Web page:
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An employee makes his way to work at Statistics Canada in Ottawa on on July 21, 2010. (Sean Kilpatrick/THE CANADIAN PRESS)
An employee makes his way to work at Statistics Canada in Ottawa on on July 21, 2010. (Sean Kilpatrick/THE CANADIAN PRESS)

Voluntary census deletes questions about unpaid work Add to ...

Statistics Canada has removed questions about unpaid work from its replacement questionnaire for the contentious long-form census - an omission critics fear will lead to misdirected policy for seniors, women and children.

Industry Minister Tony Clement has repeatedly defended the government's decision to axe the mandatory long census by saying it will be replaced by a voluntary survey that asks the same questions. But the voluntary survey, called the National Household Survey, is not an exact replica.

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It adds a few questions on commuting, subsidized housing, child support payments and religion, Statistics Canada officials said. It also deletes an entire section about what Canadians do when they're not working for money.

In the 2006 long census, Statistics Canada asked respondents how many hours a week they spent doing unpaid housework, yard work or home maintenance.

They also asked how much time they spent looking after their own children or other people's children, without pay - including helping kids with their homework and talking to teens about their problems.

And they asked how much unpaid time they dedicated to looking after seniors, including talking with them on the phone or helping them with medication.

"What's really going on here is that it's the unpaid care economy that's being removed from the detailed economic data that's being collected," said Kathleen Lahey, a law professor at Queen's University in Kingston, Ont.

"They've decided to erase the care economy."

The omission means there will no longer be a robust collection of data that helps everyone from policy makers to marketers plan for what people do when they're not at the office, she said.

"Almost every policy option touching on the family and community services is touched by that data," Prof. Lahey said.

When governments look at care of the elderly, child care, discrimination against women and productivity, the information collected in the mandatory long census was central and crucial, Prof. Lahey argues. "There is no other way to validly and accurately collect this information."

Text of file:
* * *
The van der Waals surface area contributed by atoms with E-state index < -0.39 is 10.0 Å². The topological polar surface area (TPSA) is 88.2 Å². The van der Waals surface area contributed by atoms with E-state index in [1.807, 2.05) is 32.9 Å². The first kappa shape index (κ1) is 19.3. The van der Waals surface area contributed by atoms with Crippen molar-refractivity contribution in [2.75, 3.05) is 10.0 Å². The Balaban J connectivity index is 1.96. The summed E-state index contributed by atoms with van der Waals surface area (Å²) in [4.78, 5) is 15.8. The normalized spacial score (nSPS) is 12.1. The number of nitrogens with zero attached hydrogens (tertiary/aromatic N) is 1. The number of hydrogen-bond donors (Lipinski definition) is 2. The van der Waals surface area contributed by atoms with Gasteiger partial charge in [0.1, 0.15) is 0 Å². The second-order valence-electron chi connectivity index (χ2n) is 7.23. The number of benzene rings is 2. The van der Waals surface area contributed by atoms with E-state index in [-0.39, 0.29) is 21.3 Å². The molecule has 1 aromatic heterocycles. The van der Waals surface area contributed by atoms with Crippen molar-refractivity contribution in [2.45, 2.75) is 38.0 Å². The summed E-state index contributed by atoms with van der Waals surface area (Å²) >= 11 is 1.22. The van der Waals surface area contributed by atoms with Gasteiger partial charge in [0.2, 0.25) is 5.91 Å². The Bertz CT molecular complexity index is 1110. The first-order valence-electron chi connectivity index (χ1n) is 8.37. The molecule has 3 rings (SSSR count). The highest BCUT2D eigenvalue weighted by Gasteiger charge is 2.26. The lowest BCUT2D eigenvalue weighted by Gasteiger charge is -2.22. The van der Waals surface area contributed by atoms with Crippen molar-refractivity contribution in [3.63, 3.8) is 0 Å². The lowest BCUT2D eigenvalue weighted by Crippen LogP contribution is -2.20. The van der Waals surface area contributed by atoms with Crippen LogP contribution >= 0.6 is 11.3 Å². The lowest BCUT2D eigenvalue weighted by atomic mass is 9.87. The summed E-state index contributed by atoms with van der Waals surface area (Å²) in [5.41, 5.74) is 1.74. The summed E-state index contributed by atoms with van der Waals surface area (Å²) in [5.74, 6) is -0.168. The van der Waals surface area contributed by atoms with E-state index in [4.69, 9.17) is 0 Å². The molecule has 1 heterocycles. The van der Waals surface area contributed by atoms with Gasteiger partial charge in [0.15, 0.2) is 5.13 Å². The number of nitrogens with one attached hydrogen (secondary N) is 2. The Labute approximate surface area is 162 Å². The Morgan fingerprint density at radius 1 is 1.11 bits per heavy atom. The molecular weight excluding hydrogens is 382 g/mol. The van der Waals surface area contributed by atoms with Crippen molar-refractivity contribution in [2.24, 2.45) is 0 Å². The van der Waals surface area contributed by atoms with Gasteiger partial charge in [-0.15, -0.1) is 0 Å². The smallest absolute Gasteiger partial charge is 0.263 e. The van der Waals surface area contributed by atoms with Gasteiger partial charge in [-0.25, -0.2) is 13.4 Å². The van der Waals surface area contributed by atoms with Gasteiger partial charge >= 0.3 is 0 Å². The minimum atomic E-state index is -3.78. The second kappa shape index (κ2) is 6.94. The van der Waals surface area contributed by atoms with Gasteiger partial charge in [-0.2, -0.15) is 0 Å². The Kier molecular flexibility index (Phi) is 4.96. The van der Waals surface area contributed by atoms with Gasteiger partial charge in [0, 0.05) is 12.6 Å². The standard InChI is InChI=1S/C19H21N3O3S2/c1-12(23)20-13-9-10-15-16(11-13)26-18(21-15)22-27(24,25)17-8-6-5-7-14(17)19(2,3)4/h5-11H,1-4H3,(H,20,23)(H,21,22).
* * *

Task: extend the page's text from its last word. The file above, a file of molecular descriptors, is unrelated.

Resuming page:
But Statistics Canada argues that the information is available through another agency survey known as the General Social Survey.

And the National Statistics Council of experts who advise the agency says getting rid of the questions on unpaid work was a good idea.

That's because there has never been a demand for information on unpaid work at the detailed, neighbourhood level that the long census provides, council chair Ian McKinnon said.

The long census questions were also too vague to be of any solid use, he added.

"It's not that it's an unimportant question," he added.

Research on unpaid work has revealed valuable information about productivity, human resources, aging and childcare, he said.

But the General Social Survey collects time-use information from about 18,000 people every five years, and provides a far more useful portrait than the long census questionnaire ever did, Mr. McKinnon said.

He concedes, however, that the General Social Survey and other Statistics Canada surveys will be less valuable in the future, because it will not be able to benchmark results against the now-defunct mandatory long census.

Discussions about deleting the unpaid work questions were in the works long before the federal Conservatives decided to axe the mandatory long census.

In a 2008 review, Statistics Canada asked for comments on the unpaid work questions, and received 54 responses. The review did not come to any striking conclusions.

It found that opinion was divided on the importance of the questions. Some said the information was central to understanding gender equity, economic divisions, volunteer work and social policy. Others said the questions were too broad and could be better answered in different surveys.

"This is not a proper basis for a decision that itself has such huge statistical and policy implications," Prof. Lahey said.

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